The prospect of dangerous winds, flooding and fire have been ominously looming over the Gulf Coast, but the level of destruction to the southern U.S. is not the only aftermath many Americans are awaiting from the storm dubbed Isaac.
The storm, which has shifted in status between hurricane and tropical storm over the past few days, has been heavily compared and contrasted to 2005's ultra-devastating Hurricane Katrina-in both physical damage and political response.
DrexelNow caught up with Dr. Scott Knowles, an associate professor in the department of history and politics and an expert on risk and disaster within the realms of modern cities, technology and public policy, to discuss how Hurricane Katrina has shaped expectations for storm Isaac-and how reactions to the storm's effects could affect future natural disasters.
The federal government's response to Hurricane Katrina was a controversial topic the disaster's aftermath. In what ways do you think politics have shaped the way policy makers are handling Isaac?
At a boring functional level, yes, there's been a lot of attention paid-making sure that municipalities and counties and states are talking to each other and planning effectively. I think anybody who's not comfortable with [disaster politics] is not paying attention to the fact that disasters are now as politicized in American life as anything. People associate disaster relief with the federal government, and that's not completely fair because much of disaster response occurs at the extremely local level, but only the federal government has the resources to get first responders on the site immediately.
The Obama administration, especially because this is an election year, [is] going to be making very sure that they are right on point in their response. He has an excellent FEMA director, Craig Fugate, who is very experienced in emergency management. They are really going to be watching the messaging and how they portray the president. I wouldn't be surprised if he was down at the scene soon after, as the face of benevolence for our federal citizens.
The Romney campaign is trying to figure out what to do as well, but they're confounded by the fact that he's not the president. They don't want the ugly specter of Katrina failure to come up, because that's associated with the GOP. Romney can't really do anything, but he's got to walk a delicate line there.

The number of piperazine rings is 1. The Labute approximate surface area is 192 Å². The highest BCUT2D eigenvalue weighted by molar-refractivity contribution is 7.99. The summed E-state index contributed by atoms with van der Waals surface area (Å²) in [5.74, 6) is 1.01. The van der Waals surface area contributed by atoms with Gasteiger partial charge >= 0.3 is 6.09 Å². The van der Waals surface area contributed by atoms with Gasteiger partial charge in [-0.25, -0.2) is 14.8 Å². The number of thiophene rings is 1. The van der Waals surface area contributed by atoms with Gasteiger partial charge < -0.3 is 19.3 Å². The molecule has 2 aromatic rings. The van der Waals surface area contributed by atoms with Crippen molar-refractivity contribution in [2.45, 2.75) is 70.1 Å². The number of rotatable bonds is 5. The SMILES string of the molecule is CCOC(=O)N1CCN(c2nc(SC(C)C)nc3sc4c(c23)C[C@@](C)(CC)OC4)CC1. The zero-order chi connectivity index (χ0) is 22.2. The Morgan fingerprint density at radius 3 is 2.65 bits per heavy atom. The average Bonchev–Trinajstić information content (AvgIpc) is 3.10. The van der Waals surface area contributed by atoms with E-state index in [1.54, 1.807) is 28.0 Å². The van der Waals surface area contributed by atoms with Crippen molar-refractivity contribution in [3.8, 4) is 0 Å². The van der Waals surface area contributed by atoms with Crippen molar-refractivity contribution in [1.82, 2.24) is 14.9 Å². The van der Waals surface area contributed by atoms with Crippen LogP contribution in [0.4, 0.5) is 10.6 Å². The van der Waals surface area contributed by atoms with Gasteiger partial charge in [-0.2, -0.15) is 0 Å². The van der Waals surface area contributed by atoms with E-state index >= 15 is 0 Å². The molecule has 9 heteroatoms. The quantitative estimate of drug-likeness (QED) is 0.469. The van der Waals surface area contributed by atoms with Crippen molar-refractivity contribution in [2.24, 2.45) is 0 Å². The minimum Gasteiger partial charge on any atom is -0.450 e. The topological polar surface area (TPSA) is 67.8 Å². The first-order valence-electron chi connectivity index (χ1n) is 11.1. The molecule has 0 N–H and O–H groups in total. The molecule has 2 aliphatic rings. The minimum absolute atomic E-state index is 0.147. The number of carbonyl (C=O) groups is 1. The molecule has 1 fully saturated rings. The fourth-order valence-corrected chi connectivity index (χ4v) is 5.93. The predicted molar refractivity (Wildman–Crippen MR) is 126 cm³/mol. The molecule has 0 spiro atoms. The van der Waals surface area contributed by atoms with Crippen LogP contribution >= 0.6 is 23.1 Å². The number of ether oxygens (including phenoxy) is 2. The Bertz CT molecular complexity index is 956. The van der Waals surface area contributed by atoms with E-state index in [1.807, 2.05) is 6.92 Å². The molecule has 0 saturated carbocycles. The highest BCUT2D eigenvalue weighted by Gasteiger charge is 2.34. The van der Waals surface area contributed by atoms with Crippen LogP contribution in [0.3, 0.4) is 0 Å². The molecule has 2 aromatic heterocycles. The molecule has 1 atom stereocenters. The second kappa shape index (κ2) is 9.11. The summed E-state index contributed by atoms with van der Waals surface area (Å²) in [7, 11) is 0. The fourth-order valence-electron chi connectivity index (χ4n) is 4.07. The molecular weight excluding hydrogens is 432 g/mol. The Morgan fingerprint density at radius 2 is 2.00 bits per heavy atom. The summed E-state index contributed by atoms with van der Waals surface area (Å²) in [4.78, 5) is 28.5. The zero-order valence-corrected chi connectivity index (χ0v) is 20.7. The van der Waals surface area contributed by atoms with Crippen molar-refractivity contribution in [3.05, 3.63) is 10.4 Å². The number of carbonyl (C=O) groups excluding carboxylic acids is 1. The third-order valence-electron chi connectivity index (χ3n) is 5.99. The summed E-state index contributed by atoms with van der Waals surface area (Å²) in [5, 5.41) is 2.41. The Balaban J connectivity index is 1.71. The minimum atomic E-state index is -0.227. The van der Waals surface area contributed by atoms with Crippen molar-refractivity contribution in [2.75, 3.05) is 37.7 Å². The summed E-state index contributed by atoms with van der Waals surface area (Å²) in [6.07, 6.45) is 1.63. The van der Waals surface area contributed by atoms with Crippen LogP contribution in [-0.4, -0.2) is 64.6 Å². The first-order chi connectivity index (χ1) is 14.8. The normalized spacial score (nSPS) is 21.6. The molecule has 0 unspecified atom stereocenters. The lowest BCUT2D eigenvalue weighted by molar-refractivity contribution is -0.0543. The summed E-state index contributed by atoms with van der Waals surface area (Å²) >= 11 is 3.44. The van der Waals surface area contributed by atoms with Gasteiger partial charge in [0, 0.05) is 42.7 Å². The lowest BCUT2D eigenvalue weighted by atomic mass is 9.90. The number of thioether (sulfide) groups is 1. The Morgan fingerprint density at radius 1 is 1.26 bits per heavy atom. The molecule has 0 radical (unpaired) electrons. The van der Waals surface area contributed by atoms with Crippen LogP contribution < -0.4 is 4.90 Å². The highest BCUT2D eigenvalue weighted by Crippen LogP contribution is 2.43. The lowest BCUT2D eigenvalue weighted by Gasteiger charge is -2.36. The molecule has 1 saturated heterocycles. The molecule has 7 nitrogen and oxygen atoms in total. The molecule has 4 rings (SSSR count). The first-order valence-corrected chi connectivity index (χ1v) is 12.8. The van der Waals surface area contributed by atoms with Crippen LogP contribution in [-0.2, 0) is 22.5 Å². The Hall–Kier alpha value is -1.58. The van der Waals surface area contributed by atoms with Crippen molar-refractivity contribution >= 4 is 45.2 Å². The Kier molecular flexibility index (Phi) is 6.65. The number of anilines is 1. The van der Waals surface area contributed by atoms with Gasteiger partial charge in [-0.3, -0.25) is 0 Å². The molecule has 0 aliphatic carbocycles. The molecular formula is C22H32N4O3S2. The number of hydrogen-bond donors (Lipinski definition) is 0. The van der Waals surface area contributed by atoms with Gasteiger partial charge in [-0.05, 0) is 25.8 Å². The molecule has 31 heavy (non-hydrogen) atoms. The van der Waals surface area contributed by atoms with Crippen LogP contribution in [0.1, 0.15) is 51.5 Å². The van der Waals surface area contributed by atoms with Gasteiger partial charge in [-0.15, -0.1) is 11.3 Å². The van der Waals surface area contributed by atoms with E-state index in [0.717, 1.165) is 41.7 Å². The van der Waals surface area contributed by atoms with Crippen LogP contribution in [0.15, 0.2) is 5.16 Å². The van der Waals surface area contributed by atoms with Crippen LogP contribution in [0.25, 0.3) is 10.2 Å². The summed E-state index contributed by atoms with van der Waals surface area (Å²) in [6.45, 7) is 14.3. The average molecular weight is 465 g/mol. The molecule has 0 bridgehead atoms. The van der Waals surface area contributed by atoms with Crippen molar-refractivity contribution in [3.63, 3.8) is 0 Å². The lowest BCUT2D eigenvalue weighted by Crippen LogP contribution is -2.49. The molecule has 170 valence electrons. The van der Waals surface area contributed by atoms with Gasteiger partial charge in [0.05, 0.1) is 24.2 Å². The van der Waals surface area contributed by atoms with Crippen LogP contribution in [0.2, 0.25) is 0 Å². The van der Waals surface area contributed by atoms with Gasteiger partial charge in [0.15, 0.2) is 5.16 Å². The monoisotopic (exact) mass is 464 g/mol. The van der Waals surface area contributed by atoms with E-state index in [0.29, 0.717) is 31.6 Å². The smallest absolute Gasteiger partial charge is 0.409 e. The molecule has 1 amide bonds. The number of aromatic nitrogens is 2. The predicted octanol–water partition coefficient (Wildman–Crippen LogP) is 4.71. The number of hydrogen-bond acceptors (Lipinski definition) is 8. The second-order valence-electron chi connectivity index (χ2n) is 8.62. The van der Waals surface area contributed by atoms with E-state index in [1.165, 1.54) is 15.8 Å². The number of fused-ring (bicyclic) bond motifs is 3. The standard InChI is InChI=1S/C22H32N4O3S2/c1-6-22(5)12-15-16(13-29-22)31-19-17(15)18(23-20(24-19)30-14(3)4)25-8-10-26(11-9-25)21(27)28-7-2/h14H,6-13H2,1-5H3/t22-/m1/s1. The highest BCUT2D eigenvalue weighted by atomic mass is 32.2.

Did Hurricane Katrina subsequently affect media coverage of disasters? How is it being reflected in the coverage of Isaac?
The media has covered stories primarily of human interest and of government failure. That's not surprising because those are the types of stories they feel they can lead with and that will grab eyeballs. It's disappointing, because super investigative journalism would reveal many of the longterm issues. There's no secret that the levy system was poised for a disaster that was waiting to happen-papers in New Orleans were telling that story, but nationally, that hasn't really been covered.
A more responsible approach would be to tell [stories about more of the] systematic failures here. We have a really, really ancient infrastructure system for disasters across the country. That's not being covered in the media. The other issue is that our federal disaster system since September 11 has entirely shifted. Our number one disaster priority from the federal government's perspective is terrorism, and everything else is just a distraction-that's under the Bush administration and under the Obama administration. We could avoid deaths by natural disaster if we were spending money on disaster prevention that we were on terrorism prevention. And there aren't a lot of journalists covering that.
How has the aftermath of Hurricane Katrina-and in turn, the preventative measures being taken for Isaac-shaped public opinion and response?
An effective response builds public trust in government. But there's another angle to this, which [is that] Obama does not want to be seen as opportunistic in the face of disaster. He needs to take the action that's necessary to save lives down there and try to get relief in place. He's already being criticized from the other side, [which is saying] that it's "good" for a president to have a hurricane in the midst of election.
I think Americans have a bad habit of thinking of disasters the way we think of nature, which is outside of politics. If we're not ready for a disaster in New Orleans, it's because it wasn't a priority, not because it wasn't possible. Americans are a little squeamish about that. We like to think that we respond equally to each case, but we don't. If you're poor, if you're elderly, you have a much greater likelihood of dying in a natural disaster than if you're in the middle or upper class.
Whatever happens with Isaac, we are dealing with the legacy of decisions made after September 11, and the [focus has been] away from hazards we know are going to happen every year. Hurricane season happens ever year-we can be better prepared. We've taken our eye off of those because we focus on disasters we can't predict. That's not to say we shouldn't focus on terrorism prevention. We can do both, and we haven't been.
Explore further: Ocean food web is key in the global carbon cycle